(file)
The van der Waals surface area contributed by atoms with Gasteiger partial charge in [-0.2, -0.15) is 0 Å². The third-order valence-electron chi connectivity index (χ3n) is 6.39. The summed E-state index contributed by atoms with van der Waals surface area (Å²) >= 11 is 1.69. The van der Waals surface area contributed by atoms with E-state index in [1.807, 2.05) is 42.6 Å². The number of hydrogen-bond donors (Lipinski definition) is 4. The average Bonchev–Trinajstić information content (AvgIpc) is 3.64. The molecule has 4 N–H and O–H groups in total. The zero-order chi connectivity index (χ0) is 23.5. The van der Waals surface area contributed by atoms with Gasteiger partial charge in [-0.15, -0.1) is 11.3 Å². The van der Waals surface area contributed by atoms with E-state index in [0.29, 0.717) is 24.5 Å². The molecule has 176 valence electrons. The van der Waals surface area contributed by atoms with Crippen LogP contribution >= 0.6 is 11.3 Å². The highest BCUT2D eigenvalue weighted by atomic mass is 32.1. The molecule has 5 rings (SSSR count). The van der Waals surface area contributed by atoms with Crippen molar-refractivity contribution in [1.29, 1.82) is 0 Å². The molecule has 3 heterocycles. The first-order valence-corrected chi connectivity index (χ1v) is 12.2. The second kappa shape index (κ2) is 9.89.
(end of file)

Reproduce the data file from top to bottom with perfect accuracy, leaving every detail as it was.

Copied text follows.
The van der Waals surface area contributed by atoms with Gasteiger partial charge in [-0.2, -0.15) is 0 Å². The third-order valence-electron chi connectivity index (χ3n) is 6.39. The summed E-state index contributed by atoms with van der Waals surface area (Å²) >= 11 is 1.69. The van der Waals surface area contributed by atoms with E-state index in [1.807, 2.05) is 42.6 Å². The number of hydrogen-bond donors (Lipinski definition) is 4. The average Bonchev–Trinajstić information content (AvgIpc) is 3.64. The molecule has 4 N–H and O–H groups in total. The zero-order chi connectivity index (χ0) is 23.5. The van der Waals surface area contributed by atoms with Gasteiger partial charge in [-0.15, -0.1) is 11.3 Å². The van der Waals surface area contributed by atoms with E-state index in [0.29, 0.717) is 24.5 Å². The molecule has 176 valence electrons. The van der Waals surface area contributed by atoms with Crippen LogP contribution >= 0.6 is 11.3 Å². The highest BCUT2D eigenvalue weighted by atomic mass is 32.1. The molecule has 5 rings (SSSR count). The van der Waals surface area contributed by atoms with Crippen molar-refractivity contribution in [1.29, 1.82) is 0 Å². The molecule has 3 heterocycles. The first-order valence-corrected chi connectivity index (χ1v) is 12.2. The second kappa shape index (κ2) is 9.89.